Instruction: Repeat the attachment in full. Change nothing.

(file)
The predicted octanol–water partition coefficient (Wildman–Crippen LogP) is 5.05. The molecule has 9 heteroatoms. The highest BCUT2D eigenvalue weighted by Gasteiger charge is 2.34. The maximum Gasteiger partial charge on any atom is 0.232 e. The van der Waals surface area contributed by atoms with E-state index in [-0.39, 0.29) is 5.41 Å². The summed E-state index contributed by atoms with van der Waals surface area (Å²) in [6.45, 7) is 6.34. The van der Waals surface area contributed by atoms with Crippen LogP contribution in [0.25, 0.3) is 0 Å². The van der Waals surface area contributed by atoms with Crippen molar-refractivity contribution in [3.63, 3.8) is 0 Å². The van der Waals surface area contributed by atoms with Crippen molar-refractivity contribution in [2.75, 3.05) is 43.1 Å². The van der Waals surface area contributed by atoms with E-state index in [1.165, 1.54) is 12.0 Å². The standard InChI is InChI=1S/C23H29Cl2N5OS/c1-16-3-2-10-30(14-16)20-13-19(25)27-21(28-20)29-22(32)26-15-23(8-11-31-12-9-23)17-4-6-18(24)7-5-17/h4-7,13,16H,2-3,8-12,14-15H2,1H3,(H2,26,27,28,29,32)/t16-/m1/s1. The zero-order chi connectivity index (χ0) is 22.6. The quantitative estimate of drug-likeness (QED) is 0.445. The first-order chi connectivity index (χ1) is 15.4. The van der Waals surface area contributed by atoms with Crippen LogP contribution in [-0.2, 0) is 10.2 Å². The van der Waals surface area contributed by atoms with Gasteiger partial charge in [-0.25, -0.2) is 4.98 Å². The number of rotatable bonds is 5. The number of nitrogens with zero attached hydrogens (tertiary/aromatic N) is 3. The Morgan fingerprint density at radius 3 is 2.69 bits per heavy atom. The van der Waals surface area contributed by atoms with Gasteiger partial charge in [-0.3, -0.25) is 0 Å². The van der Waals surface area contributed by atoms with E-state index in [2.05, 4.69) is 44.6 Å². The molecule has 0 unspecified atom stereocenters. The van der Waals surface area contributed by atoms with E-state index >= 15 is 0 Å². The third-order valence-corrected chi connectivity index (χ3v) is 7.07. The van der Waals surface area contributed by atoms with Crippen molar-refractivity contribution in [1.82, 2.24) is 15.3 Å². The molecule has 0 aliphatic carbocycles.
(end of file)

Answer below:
The predicted octanol–water partition coefficient (Wildman–Crippen LogP) is 5.05. The molecule has 9 heteroatoms. The highest BCUT2D eigenvalue weighted by Gasteiger charge is 2.34. The maximum Gasteiger partial charge on any atom is 0.232 e. The van der Waals surface area contributed by atoms with E-state index in [-0.39, 0.29) is 5.41 Å². The summed E-state index contributed by atoms with van der Waals surface area (Å²) in [6.45, 7) is 6.34. The van der Waals surface area contributed by atoms with Crippen LogP contribution in [0.25, 0.3) is 0 Å². The van der Waals surface area contributed by atoms with Crippen molar-refractivity contribution in [3.63, 3.8) is 0 Å². The van der Waals surface area contributed by atoms with Crippen molar-refractivity contribution in [2.75, 3.05) is 43.1 Å². The van der Waals surface area contributed by atoms with E-state index in [1.165, 1.54) is 12.0 Å². The standard InChI is InChI=1S/C23H29Cl2N5OS/c1-16-3-2-10-30(14-16)20-13-19(25)27-21(28-20)29-22(32)26-15-23(8-11-31-12-9-23)17-4-6-18(24)7-5-17/h4-7,13,16H,2-3,8-12,14-15H2,1H3,(H2,26,27,28,29,32)/t16-/m1/s1. The zero-order chi connectivity index (χ0) is 22.6. The quantitative estimate of drug-likeness (QED) is 0.445. The first-order chi connectivity index (χ1) is 15.4. The van der Waals surface area contributed by atoms with Crippen LogP contribution in [-0.2, 0) is 10.2 Å². The van der Waals surface area contributed by atoms with Gasteiger partial charge in [-0.25, -0.2) is 4.98 Å². The number of rotatable bonds is 5. The number of nitrogens with zero attached hydrogens (tertiary/aromatic N) is 3. The Morgan fingerprint density at radius 3 is 2.69 bits per heavy atom. The van der Waals surface area contributed by atoms with Gasteiger partial charge in [-0.3, -0.25) is 0 Å². The van der Waals surface area contributed by atoms with E-state index in [2.05, 4.69) is 44.6 Å². The molecule has 0 unspecified atom stereocenters. The van der Waals surface area contributed by atoms with E-state index >= 15 is 0 Å². The third-order valence-corrected chi connectivity index (χ3v) is 7.07. The van der Waals surface area contributed by atoms with Crippen molar-refractivity contribution in [1.82, 2.24) is 15.3 Å². The molecule has 0 aliphatic carbocycles.